Wikipedia talk:Provenance

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Welcome to the discussion

This article has been moved here from Provenance at the suggestion of another Wikipedia user.--Pseudo Socrates 20:21, 20 August 2005 (UTC)

From Wikipedia:Village pump (proposals)[edit]


I would like to propose a button on the history page of each article that would provide the provenance (i.e. author) of each section of text in an article. There are various user interfaces possible for this functionality. One simple way would be to have a quasi-footnote for each section of text that would link to a table of authors at the bottom.--Pseudo Socrates 19:29, 16 August 2005 (UTC)

Except that each section, like the article, could have been written by a zillion different people over time... ~~ N (t/c) 19:35, 16 August 2005 (UTC)
Yes, indeed. I meant to say each interval of text by a single author whould have a link to the table of authors at the end. An interval could conceivably be as short as a single word or as long a whole article.--Pseudo Socrates 20:44, 16 August 2005 (UTC)
This is an interesting idea, but I'm afraid there is just no good way to do it. Really. To illustrate the problem, suppose an article says, "q q q", and you edit it, making it "q q q q". Now, which "q" is yours? Again, I'm just illustrating the problem; I don't mean this as a serious question. If you solve that one, there are more complex ones that wouldn't work. Doing a "difference" operation on two pieces of text the "right" way every time is simply impossible. Yes, MediaWiki includes code to do such an operation; that's what the "Show changes" button does on edit screens. And sometimes it gets it wrong. When you're just giving someone an idea of what they've done, it's no big deal, but if you're assigning authorship (with varying licenses!) for all the world to see, it becomes a more serious matter. And if we can't get it right, we'd better not do it. Sorry. — Nowhither 06:44, 17 August 2005 (UTC)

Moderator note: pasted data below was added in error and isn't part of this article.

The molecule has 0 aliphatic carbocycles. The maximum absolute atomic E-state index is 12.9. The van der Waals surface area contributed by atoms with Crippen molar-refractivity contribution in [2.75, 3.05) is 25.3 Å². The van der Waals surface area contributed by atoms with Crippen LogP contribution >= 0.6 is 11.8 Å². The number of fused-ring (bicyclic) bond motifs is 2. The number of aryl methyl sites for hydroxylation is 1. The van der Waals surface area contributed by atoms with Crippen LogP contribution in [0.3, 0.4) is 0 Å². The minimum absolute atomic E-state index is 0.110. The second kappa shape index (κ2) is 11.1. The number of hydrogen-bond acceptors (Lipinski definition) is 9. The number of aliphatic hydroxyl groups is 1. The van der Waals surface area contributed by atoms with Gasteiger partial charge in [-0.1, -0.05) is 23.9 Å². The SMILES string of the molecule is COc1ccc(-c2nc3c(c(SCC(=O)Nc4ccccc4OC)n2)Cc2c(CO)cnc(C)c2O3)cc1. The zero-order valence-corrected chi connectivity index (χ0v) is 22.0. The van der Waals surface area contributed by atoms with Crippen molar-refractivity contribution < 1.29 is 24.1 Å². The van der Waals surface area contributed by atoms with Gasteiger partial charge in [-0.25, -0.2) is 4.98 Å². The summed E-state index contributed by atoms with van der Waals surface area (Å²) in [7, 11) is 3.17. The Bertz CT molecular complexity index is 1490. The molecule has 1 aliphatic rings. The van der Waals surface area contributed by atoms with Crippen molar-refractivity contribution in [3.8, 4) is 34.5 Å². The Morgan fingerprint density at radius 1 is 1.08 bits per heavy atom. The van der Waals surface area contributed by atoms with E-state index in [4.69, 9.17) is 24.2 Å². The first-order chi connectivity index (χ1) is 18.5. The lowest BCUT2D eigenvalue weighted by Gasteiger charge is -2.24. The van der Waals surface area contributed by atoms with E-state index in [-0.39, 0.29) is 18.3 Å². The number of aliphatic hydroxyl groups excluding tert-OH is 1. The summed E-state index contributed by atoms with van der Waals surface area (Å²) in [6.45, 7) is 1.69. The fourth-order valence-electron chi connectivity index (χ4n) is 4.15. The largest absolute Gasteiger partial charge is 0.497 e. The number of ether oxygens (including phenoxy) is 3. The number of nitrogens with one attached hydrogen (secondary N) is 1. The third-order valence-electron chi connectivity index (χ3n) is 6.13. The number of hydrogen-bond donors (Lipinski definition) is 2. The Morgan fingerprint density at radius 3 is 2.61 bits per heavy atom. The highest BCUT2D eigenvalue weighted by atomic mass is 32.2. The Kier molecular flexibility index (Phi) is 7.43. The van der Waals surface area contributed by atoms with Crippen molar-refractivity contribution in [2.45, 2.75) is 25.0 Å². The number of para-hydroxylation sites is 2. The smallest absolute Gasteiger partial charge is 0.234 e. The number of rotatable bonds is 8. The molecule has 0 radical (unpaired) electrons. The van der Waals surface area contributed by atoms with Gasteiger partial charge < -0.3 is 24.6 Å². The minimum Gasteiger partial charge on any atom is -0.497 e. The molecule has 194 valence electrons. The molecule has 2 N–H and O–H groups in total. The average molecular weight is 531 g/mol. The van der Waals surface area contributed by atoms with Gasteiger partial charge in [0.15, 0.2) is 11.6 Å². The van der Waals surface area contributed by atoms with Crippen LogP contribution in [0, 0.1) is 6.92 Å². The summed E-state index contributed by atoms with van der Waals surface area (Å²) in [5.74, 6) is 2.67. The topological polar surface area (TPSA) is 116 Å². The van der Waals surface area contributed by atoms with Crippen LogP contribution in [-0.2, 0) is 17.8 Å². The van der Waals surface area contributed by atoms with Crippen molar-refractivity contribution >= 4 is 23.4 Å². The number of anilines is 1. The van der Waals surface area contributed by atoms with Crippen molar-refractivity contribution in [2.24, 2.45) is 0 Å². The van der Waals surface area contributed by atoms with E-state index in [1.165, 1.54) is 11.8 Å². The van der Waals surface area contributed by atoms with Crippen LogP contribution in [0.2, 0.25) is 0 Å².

That's easy. All the q's are yours. Wikipedia diffs are already line-based. This is a feature that exists in collaboration software like Subversion (svn blame), so it's short-sighted and wrong to say it's not possible. I think the feature would be a good idea. RSpeer 06:39, August 22, 2005 (UTC)
Provenance has been an issue for the Wikipedia since its inception. Numerous authors have pointed to it as a principle deficiency of the Wikipedia. It is difficult to believe that provenance will not be provided once people realize that it can be done. Of course, it will not be perfect. But that will not prevent it from happening. As far as I can determine from trying it out, the "Show changes" button on the MediaWiki does not provide provenance.--Pseudo Socrates 22:38, 17 August 2005 (UTC)
Three points: First, you said, "... once people realize that it can be done." My point is that is cannot be done, at least not without some change in the edit procedure, requiring editors to mark the things they have added as their own. Second, you are right, "Show changes" does not provide provenance. Because it cannot. Automated determination of authorship, given only the "before" and "after" texts for each author is an impossible task. Third, you said, "Of course, it will not be perfect." You are talking about legal licensing, responsibility for textual accuracy, etc. If we are going to do this, it had better be perfect. If it is not perfect, then you are assigning authorship to the wrong person, possibly licensing with the wrong license, etc. Sounds bad. — Nowhither 14:05, 18 August 2005 (UTC)
Of course what I have proposed can be done. With regard to the legalisms, a notice can be placed at the bottom of a dynamic provenance page as follows:
  The name of each link above was derived from the second
  column source (login name or ip address) of the history
  page of the article for which this
  page was produced.  Clicking on a link will produce a dynamic
  page that shows a version of the article in which the text
  following the link appears.  Of course the source may not be
  the author of any of the text in a article that results from
  their edit.
Note that there is no imperfection involved in the above legalism. Also each provenance page could bear the standard Wikipedia footer which states: "All text is available under the terms of the GNU Free Documentation License (see Copyrights for details)."--Pseudo Socrates 14:48, 20 August 2005 (UTC)